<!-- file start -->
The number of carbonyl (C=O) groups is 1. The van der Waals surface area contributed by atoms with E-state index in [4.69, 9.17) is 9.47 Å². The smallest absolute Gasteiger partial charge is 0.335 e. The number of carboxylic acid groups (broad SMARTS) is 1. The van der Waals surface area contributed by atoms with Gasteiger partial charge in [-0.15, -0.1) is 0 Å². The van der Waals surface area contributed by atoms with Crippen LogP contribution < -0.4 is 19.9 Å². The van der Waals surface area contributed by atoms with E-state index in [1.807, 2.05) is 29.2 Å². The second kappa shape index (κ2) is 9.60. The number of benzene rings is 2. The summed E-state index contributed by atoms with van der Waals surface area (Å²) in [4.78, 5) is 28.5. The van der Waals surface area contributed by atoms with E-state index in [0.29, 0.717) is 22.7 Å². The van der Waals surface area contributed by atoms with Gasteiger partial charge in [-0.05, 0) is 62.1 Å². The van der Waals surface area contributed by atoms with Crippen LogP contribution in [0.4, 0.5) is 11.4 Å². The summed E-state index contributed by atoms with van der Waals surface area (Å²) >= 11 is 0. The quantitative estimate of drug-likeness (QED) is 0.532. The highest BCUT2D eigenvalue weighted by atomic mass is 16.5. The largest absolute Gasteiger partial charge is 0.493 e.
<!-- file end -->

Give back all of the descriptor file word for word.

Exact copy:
The number of carbonyl (C=O) groups is 1. The van der Waals surface area contributed by atoms with E-state index in [4.69, 9.17) is 9.47 Å². The smallest absolute Gasteiger partial charge is 0.335 e. The number of carboxylic acid groups (broad SMARTS) is 1. The van der Waals surface area contributed by atoms with Gasteiger partial charge in [-0.15, -0.1) is 0 Å². The van der Waals surface area contributed by atoms with Crippen LogP contribution < -0.4 is 19.9 Å². The van der Waals surface area contributed by atoms with E-state index in [1.807, 2.05) is 29.2 Å². The second kappa shape index (κ2) is 9.60. The number of benzene rings is 2. The summed E-state index contributed by atoms with van der Waals surface area (Å²) in [4.78, 5) is 28.5. The van der Waals surface area contributed by atoms with E-state index in [0.29, 0.717) is 22.7 Å². The van der Waals surface area contributed by atoms with Gasteiger partial charge in [-0.05, 0) is 62.1 Å². The van der Waals surface area contributed by atoms with Crippen LogP contribution in [0.4, 0.5) is 11.4 Å². The summed E-state index contributed by atoms with van der Waals surface area (Å²) >= 11 is 0. The quantitative estimate of drug-likeness (QED) is 0.532. The highest BCUT2D eigenvalue weighted by atomic mass is 16.5. The largest absolute Gasteiger partial charge is 0.493 e.